A few years ago I picked up a copy of The Song of Achilles, by Madeline Miller, and having read and enjoyed Mary Renault immensely, I was hooked immediately – it's my opinion that Miller is Renault's literary heir. Miller not brings ancient Greece to life, but she populates it with gods and mortals in a hypnotically lush narrative. When Circe came out, it was a no-brainer – I immediately bought a print copy for my permanent collection.
While you needn't have read The Song of Achilles in order to follow the events in Circe, a basic understanding of the Greek myths will most certainly enrich your reading experience, and chronologically speaking, the books do in a way follow on from each other.
Circe is a daughter of Helios, the sun god, but she's despised by her kin. She's nothing special to look at, compared to them (though mortals will still find her bewitching) and she hasn't exactly been gifted with a divine voice either. Not quite divine to please her fellows, she isn't mortal either – and exists in a liminal space between the two states. And though she has no innate powers like other gods, she has something else that is forbidden to them – the power of witchcraft. The gods' static, decadent world holds no allure for the young nymph who grasps after personal sovereignty. And she is punished for her efforts.
While most could create a herbal poultice or tincture, Circe's creations are powerful elixirs that can bestow divinity or even turn men into swine. Yet this is not enough to pardon her for a perceived slight against the gods, and she is banished to the isle of Aiaia. Readers might make the assumption that a novel that is mostly set on an island for the duration of the main character's exile would be dull, but nothing could be further from the truth. There are gods and monsters, and oodles of betrayals and intrigue – as one would expect in any good Greek saga.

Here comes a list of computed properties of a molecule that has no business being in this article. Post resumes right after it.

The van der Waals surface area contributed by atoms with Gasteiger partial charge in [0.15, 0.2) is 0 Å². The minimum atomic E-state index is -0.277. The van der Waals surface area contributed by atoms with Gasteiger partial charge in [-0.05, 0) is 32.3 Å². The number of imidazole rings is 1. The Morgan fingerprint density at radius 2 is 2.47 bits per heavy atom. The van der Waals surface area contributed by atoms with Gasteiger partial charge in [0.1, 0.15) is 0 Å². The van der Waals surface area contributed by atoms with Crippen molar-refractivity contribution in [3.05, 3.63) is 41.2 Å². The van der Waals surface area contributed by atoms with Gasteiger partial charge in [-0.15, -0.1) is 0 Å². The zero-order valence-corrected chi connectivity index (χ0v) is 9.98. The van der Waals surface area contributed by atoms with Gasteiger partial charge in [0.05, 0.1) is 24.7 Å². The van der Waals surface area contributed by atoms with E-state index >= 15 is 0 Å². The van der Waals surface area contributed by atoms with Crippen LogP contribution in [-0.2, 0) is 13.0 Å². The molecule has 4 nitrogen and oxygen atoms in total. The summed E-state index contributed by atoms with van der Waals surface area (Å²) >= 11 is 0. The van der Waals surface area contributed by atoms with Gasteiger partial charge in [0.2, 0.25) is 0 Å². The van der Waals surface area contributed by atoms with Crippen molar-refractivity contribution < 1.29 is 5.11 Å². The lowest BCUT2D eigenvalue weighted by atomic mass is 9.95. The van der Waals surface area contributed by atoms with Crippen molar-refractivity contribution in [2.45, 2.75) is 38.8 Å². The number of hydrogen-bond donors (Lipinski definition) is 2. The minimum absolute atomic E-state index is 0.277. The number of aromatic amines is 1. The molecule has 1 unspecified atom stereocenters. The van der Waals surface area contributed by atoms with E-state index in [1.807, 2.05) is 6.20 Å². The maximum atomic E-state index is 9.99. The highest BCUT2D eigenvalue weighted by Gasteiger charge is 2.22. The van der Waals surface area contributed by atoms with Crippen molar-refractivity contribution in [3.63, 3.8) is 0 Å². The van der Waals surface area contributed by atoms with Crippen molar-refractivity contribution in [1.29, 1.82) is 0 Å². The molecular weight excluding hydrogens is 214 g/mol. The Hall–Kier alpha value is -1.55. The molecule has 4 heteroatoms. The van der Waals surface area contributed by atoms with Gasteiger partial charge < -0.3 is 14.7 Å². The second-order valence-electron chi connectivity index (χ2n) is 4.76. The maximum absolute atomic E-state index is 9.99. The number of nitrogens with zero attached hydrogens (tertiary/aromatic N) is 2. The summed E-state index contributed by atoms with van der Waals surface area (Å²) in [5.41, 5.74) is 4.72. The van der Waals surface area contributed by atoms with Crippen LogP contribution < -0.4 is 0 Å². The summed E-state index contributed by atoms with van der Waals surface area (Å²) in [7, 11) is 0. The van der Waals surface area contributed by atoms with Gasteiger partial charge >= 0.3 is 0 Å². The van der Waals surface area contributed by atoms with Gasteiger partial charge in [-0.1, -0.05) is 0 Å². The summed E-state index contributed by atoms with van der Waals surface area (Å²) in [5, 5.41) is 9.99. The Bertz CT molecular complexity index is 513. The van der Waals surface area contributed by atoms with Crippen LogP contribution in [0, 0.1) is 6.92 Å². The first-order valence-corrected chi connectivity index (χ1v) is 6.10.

Both mortals and gods have a habit of straying into Circe's domain, and her weavings entangle a fair few. A key theme of this tale focuses on transformation, of self-realisation. Those who may be fair of face harbour monsters in their hearts, men's true, bestial natures are revealed when they partake of particular herbs, and Circe eventually realises her destiny – though the route she walks towards this moment of self-realisation takes requires many years and both sorrow and joy.
This is a story carrying a powerful message of feminine power wrested from a male-dominated world, of embracing a Promethean path despite it being fraught with risk. Circe might not be physically strong, but she is cunning and subtle, and watching her grow into herself is a a wonder to behold. Miller's writing is filled with rich descriptions of environment, redolent with emotion, and she adds to the incredible body of work inspired by and based upon Greek mythology. Circe will not only please long-time readers of historical fantasy, but also those who are looking for a tale that appeals to the heart, that's filled with magic and a sense of wonder.